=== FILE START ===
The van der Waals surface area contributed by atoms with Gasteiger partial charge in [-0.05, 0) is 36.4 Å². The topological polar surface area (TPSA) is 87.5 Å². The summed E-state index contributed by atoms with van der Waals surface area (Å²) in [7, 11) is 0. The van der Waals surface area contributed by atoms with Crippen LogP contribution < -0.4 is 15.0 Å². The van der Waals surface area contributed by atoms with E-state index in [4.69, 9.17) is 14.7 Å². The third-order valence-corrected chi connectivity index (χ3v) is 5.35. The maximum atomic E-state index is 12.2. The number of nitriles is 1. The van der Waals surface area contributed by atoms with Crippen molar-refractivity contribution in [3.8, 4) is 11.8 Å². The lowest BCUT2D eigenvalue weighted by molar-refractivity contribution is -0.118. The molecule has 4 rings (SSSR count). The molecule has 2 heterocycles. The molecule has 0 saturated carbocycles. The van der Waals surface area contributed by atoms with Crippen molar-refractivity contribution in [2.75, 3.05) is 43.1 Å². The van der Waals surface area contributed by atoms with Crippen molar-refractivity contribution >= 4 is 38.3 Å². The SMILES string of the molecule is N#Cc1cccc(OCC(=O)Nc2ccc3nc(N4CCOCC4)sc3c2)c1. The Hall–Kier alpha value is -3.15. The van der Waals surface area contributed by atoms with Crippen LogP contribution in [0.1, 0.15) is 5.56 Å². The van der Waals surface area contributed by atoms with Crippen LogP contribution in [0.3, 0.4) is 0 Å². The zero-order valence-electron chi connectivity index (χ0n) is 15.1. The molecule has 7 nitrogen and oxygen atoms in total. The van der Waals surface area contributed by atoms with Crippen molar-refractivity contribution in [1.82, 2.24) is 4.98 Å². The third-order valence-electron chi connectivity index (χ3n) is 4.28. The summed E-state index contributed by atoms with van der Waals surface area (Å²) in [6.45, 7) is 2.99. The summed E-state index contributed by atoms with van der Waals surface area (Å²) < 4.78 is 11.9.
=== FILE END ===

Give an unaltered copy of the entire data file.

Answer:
The van der Waals surface area contributed by atoms with Gasteiger partial charge in [-0.05, 0) is 36.4 Å². The topological polar surface area (TPSA) is 87.5 Å². The summed E-state index contributed by atoms with van der Waals surface area (Å²) in [7, 11) is 0. The van der Waals surface area contributed by atoms with Crippen LogP contribution < -0.4 is 15.0 Å². The van der Waals surface area contributed by atoms with E-state index in [4.69, 9.17) is 14.7 Å². The third-order valence-corrected chi connectivity index (χ3v) is 5.35. The maximum atomic E-state index is 12.2. The number of nitriles is 1. The van der Waals surface area contributed by atoms with Crippen molar-refractivity contribution in [3.8, 4) is 11.8 Å². The lowest BCUT2D eigenvalue weighted by molar-refractivity contribution is -0.118. The molecule has 4 rings (SSSR count). The molecule has 2 heterocycles. The molecule has 0 saturated carbocycles. The van der Waals surface area contributed by atoms with Crippen molar-refractivity contribution in [2.75, 3.05) is 43.1 Å². The van der Waals surface area contributed by atoms with Crippen molar-refractivity contribution >= 4 is 38.3 Å². The SMILES string of the molecule is N#Cc1cccc(OCC(=O)Nc2ccc3nc(N4CCOCC4)sc3c2)c1. The Hall–Kier alpha value is -3.15. The van der Waals surface area contributed by atoms with Crippen LogP contribution in [0.1, 0.15) is 5.56 Å². The van der Waals surface area contributed by atoms with Crippen LogP contribution in [0.3, 0.4) is 0 Å². The zero-order valence-electron chi connectivity index (χ0n) is 15.1. The molecule has 7 nitrogen and oxygen atoms in total. The van der Waals surface area contributed by atoms with Crippen molar-refractivity contribution in [1.82, 2.24) is 4.98 Å². The third-order valence-electron chi connectivity index (χ3n) is 4.28. The summed E-state index contributed by atoms with van der Waals surface area (Å²) in [6.45, 7) is 2.99. The summed E-state index contributed by atoms with van der Waals surface area (Å²) < 4.78 is 11.9.